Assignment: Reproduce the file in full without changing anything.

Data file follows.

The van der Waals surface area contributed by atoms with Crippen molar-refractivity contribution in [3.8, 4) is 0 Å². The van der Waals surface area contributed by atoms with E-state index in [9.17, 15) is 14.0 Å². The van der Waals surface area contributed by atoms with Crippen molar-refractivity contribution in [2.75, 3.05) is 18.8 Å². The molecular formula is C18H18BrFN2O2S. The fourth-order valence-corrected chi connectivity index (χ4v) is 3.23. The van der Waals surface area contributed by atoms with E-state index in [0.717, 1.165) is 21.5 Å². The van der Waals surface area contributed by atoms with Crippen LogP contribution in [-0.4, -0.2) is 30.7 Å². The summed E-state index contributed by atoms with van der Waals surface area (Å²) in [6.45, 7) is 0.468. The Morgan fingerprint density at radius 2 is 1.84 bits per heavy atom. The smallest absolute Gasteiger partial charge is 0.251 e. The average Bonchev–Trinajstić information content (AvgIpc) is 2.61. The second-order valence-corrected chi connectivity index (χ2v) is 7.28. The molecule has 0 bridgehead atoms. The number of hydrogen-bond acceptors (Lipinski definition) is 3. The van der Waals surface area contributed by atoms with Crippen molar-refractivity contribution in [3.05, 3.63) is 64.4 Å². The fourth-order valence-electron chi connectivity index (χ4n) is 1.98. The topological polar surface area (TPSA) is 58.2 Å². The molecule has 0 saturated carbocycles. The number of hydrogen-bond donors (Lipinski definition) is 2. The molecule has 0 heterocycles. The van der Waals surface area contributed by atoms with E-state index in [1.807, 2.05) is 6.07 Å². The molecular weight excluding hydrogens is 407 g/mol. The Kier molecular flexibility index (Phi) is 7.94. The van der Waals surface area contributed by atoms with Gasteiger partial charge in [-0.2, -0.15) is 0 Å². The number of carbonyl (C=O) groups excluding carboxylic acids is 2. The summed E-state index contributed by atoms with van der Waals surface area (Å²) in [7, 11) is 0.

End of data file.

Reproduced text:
The van der Waals surface area contributed by atoms with Crippen molar-refractivity contribution in [3.8, 4) is 0 Å². The van der Waals surface area contributed by atoms with E-state index in [9.17, 15) is 14.0 Å². The van der Waals surface area contributed by atoms with Crippen molar-refractivity contribution in [2.75, 3.05) is 18.8 Å². The molecular formula is C18H18BrFN2O2S. The fourth-order valence-corrected chi connectivity index (χ4v) is 3.23. The van der Waals surface area contributed by atoms with E-state index in [0.717, 1.165) is 21.5 Å². The van der Waals surface area contributed by atoms with Crippen LogP contribution in [-0.4, -0.2) is 30.7 Å². The summed E-state index contributed by atoms with van der Waals surface area (Å²) in [6.45, 7) is 0.468. The Morgan fingerprint density at radius 2 is 1.84 bits per heavy atom. The smallest absolute Gasteiger partial charge is 0.251 e. The average Bonchev–Trinajstić information content (AvgIpc) is 2.61. The second-order valence-corrected chi connectivity index (χ2v) is 7.28. The molecule has 0 bridgehead atoms. The number of hydrogen-bond acceptors (Lipinski definition) is 3. The van der Waals surface area contributed by atoms with Crippen molar-refractivity contribution in [3.05, 3.63) is 64.4 Å². The fourth-order valence-electron chi connectivity index (χ4n) is 1.98. The topological polar surface area (TPSA) is 58.2 Å². The molecule has 0 saturated carbocycles. The number of hydrogen-bond donors (Lipinski definition) is 2. The molecule has 0 heterocycles. The van der Waals surface area contributed by atoms with E-state index in [1.807, 2.05) is 6.07 Å². The molecular weight excluding hydrogens is 407 g/mol. The Kier molecular flexibility index (Phi) is 7.94. The van der Waals surface area contributed by atoms with Gasteiger partial charge in [-0.2, -0.15) is 0 Å². The number of carbonyl (C=O) groups excluding carboxylic acids is 2. The summed E-state index contributed by atoms with van der Waals surface area (Å²) in [7, 11) is 0.